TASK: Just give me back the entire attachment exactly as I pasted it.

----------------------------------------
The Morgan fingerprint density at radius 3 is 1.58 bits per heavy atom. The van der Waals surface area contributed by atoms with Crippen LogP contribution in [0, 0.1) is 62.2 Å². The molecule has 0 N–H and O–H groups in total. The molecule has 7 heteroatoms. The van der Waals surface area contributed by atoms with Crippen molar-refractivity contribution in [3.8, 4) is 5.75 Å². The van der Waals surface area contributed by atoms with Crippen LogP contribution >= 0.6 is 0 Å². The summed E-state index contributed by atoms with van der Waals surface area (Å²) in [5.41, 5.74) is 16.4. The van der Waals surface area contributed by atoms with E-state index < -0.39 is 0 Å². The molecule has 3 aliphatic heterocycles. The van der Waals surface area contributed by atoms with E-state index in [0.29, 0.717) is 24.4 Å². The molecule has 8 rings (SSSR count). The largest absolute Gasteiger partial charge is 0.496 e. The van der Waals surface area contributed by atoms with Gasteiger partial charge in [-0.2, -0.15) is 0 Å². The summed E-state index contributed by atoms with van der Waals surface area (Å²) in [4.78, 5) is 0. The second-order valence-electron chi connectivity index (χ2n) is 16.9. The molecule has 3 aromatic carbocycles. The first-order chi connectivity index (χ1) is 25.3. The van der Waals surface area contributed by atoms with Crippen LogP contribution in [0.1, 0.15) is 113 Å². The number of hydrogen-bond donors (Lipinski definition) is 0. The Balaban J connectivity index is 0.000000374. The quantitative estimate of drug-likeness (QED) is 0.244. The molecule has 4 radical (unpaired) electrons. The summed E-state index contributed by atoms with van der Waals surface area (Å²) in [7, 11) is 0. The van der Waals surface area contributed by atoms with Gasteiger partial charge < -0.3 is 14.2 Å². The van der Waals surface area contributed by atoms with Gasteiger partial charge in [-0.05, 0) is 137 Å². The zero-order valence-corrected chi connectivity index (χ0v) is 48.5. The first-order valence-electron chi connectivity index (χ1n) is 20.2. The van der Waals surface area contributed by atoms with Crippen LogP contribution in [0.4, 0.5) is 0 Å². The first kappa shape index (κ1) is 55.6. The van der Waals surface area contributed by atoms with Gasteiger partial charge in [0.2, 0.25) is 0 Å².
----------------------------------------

The Morgan fingerprint density at radius 3 is 1.58 bits per heavy atom. The van der Waals surface area contributed by atoms with Crippen LogP contribution in [0, 0.1) is 62.2 Å². The molecule has 0 N–H and O–H groups in total. The molecule has 7 heteroatoms. The van der Waals surface area contributed by atoms with Crippen molar-refractivity contribution in [3.8, 4) is 5.75 Å². The van der Waals surface area contributed by atoms with Crippen LogP contribution >= 0.6 is 0 Å². The summed E-state index contributed by atoms with van der Waals surface area (Å²) in [5.41, 5.74) is 16.4. The van der Waals surface area contributed by atoms with E-state index < -0.39 is 0 Å². The molecule has 3 aliphatic heterocycles. The van der Waals surface area contributed by atoms with E-state index in [0.29, 0.717) is 24.4 Å². The molecule has 8 rings (SSSR count). The largest absolute Gasteiger partial charge is 0.496 e. The van der Waals surface area contributed by atoms with Gasteiger partial charge in [-0.2, -0.15) is 0 Å². The summed E-state index contributed by atoms with van der Waals surface area (Å²) in [4.78, 5) is 0. The second-order valence-electron chi connectivity index (χ2n) is 16.9. The molecule has 3 aromatic carbocycles. The first-order chi connectivity index (χ1) is 25.3. The van der Waals surface area contributed by atoms with Crippen LogP contribution in [0.1, 0.15) is 113 Å². The number of hydrogen-bond donors (Lipinski definition) is 0. The Balaban J connectivity index is 0.000000374. The quantitative estimate of drug-likeness (QED) is 0.244. The molecule has 4 radical (unpaired) electrons. The summed E-state index contributed by atoms with van der Waals surface area (Å²) in [7, 11) is 0. The van der Waals surface area contributed by atoms with Gasteiger partial charge < -0.3 is 14.2 Å². The van der Waals surface area contributed by atoms with Gasteiger partial charge in [-0.05, 0) is 137 Å². The zero-order valence-corrected chi connectivity index (χ0v) is 48.5. The first-order valence-electron chi connectivity index (χ1n) is 20.2. The van der Waals surface area contributed by atoms with Crippen LogP contribution in [0.4, 0.5) is 0 Å². The first kappa shape index (κ1) is 55.6. The van der Waals surface area contributed by atoms with Gasteiger partial charge in [0.2, 0.25) is 0 Å².